Facebook is to change how its news feed works, making posts from businesses, brands and media less prominent.
Instead, content that sparks conversations among family and friends who use the site will be emphasised, explained chief executive Mark Zuckerberg on his page.
Organisations on Facebook may see the popularity of their posts decrease as a result, the firm acknowledged.
The changes will take effect over the coming weeks.
“We’ve gotten feedback from our community that public content – posts from businesses, brands and media – is crowding out the personal moments that lead us to connect more with each other,” wrote Mr Zuckerberg.
It’s not the first time Facebook has sought to rebalance the site in favor of friends and family. In 2016, the company announced it would favor posts shared by people you knowover those shared by pages owned by publishers and other businesses. In 2015, it introduced changes that also reduced the reach of pages in favor of friends and family.
The changes have been real, and the share of publisher traffic generated by Facebook has declined over time, according to publishers I’ve spoken with. One way publishers have compensated for the decline has been to invest heavily in making videos — the much-derided “pivot to video” that is a joking obsession of Media Twitter. The reason is that until now, Facebook has tuned the News Feed to favor video in the feed over other types of content.
The demand for video led to the proliferation of fast, cheap video, which meant lots of stock footage with captions over it. This sort of video is one of the obvious losers in today’s announcement. If you like passively watching 90-second videos with the sound off, you’re going to have to start looking at them elsewhere.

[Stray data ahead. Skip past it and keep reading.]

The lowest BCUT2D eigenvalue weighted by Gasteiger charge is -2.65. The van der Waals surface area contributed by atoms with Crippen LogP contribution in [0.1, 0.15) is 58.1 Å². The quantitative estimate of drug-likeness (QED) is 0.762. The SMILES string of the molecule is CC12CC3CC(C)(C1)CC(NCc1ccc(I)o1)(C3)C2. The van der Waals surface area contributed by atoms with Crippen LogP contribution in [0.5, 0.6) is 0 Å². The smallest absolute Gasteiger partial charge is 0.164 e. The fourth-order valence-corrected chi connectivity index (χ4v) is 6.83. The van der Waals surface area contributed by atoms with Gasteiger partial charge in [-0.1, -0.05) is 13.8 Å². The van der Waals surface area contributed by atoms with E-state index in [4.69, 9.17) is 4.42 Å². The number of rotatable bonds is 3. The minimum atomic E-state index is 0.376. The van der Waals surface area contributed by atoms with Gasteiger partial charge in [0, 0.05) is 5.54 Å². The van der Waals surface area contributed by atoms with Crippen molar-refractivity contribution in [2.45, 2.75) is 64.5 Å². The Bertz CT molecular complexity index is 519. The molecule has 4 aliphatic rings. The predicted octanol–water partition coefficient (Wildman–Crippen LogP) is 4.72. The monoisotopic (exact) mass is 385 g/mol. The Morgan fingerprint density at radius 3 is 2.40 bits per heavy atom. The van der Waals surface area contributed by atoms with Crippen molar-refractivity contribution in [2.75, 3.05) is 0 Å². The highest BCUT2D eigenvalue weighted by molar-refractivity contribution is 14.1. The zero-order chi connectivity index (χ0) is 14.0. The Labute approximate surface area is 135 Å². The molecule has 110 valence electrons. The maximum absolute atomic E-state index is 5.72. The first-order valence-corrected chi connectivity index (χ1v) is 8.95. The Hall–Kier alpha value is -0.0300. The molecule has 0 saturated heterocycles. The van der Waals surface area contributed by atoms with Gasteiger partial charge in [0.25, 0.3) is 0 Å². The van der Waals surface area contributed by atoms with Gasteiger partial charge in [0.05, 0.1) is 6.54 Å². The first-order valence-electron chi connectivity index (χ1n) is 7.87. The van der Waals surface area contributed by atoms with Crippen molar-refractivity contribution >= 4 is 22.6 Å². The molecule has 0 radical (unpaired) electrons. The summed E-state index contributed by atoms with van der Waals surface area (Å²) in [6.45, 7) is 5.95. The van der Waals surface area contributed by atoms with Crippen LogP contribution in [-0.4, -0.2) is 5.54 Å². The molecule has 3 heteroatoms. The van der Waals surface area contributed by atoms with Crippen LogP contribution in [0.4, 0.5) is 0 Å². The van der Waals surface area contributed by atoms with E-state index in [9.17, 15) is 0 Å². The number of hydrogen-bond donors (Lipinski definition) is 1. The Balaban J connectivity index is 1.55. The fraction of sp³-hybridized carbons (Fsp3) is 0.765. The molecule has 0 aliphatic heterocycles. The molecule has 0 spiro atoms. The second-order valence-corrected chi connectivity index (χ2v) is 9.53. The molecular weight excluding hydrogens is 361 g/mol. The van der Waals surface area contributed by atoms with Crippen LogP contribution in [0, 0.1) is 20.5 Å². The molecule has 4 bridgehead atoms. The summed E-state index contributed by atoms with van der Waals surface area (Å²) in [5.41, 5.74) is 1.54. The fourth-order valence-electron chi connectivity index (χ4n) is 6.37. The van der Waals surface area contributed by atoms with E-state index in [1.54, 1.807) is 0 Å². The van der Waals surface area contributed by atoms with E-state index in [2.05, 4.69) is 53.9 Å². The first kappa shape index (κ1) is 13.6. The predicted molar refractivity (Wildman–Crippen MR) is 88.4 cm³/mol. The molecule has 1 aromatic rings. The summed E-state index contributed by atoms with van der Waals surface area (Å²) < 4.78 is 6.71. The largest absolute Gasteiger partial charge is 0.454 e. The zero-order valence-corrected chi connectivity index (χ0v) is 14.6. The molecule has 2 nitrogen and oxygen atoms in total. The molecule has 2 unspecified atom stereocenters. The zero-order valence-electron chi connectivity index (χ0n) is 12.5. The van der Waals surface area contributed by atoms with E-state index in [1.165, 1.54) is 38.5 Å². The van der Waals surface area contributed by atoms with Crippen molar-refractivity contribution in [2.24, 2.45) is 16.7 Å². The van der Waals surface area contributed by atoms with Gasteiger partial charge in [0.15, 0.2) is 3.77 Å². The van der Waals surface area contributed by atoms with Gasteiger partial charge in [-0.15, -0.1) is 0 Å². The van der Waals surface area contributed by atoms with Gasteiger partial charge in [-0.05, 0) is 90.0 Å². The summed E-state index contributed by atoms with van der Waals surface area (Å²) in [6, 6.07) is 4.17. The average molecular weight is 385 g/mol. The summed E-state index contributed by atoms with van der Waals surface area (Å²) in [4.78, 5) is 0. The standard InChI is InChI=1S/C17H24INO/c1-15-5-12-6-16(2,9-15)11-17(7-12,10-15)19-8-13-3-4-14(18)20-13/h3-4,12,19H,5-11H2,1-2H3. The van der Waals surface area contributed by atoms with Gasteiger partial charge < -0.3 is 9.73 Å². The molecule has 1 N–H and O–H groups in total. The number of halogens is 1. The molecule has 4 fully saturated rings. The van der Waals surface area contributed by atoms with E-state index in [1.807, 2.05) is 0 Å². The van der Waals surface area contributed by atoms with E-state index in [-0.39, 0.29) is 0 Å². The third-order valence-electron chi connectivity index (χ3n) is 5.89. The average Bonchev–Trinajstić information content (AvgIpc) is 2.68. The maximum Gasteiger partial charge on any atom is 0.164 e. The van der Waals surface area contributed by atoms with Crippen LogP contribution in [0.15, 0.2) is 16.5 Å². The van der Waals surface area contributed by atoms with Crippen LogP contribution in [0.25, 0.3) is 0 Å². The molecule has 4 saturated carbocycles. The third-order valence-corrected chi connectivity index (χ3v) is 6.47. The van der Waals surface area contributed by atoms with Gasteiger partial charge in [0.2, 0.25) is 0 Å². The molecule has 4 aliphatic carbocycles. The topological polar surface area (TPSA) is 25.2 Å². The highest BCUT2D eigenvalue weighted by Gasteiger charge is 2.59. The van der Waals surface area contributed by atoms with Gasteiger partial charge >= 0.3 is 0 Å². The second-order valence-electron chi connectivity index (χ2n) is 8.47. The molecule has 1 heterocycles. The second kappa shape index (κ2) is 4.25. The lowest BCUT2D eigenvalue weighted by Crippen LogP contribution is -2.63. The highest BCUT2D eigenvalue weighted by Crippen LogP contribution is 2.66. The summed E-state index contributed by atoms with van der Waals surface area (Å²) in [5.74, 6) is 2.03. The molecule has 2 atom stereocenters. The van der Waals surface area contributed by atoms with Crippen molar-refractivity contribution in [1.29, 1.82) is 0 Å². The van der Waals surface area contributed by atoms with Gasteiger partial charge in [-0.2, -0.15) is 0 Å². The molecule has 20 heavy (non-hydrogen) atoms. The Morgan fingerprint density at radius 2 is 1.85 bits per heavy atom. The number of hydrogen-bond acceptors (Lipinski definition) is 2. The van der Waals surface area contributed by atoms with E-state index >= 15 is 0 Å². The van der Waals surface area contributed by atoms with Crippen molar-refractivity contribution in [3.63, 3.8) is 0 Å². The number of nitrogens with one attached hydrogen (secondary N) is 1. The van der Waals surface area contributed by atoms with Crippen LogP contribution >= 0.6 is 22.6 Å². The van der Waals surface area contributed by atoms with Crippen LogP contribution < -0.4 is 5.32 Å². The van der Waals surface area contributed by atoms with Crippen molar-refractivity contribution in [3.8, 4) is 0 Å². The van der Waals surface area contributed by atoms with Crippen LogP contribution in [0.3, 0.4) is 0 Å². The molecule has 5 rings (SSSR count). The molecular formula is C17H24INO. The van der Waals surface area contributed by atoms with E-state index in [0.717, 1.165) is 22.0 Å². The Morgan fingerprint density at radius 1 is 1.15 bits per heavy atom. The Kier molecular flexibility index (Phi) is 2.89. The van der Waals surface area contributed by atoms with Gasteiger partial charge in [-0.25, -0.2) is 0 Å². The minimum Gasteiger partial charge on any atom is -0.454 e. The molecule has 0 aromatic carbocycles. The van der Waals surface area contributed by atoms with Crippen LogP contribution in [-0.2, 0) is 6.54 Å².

As Facebook sends them less traffic, publishers have been diversifying away from Facebookand fishing for traffic on other platforms such as Google, Apple News and Twitter. Another downgrade in the news feed is likely to accelerate publishers’ shift in resources away from Facebook. Even some of Facebook’s strongest publisher boosters express mounting frustration. “We’re losing hope,” said one.
Last year, Facebook tested a newsless news feed called the Explore Feed in six countries outside the U.S., causing publishers to freak out and spurring speculation that Facebook would replicate that approach in the U.S., despite Facebook saying it didn’t expect to roll out the test further. Founder Mark Zuckerberg has publicly acknowledged problems wrought by technology, including misuse and abuse of the platform, which has amplified the spread of hate-filled content and misinformation and has been used to attempt to influence voters in the presidential election. Facebook has made a number of moves to stamp out fake news, but their results have been mixed.
Another big downgrade in the news feed won’t necessarily come as a shock to publishers, but it conflicts sharply with Facebook’s public stance about how it’s trying to help publishers. That was the stated aim of the year-old Facebook Journalism Project, which Facebook launched to much fanfare about helping support publishers’ business models.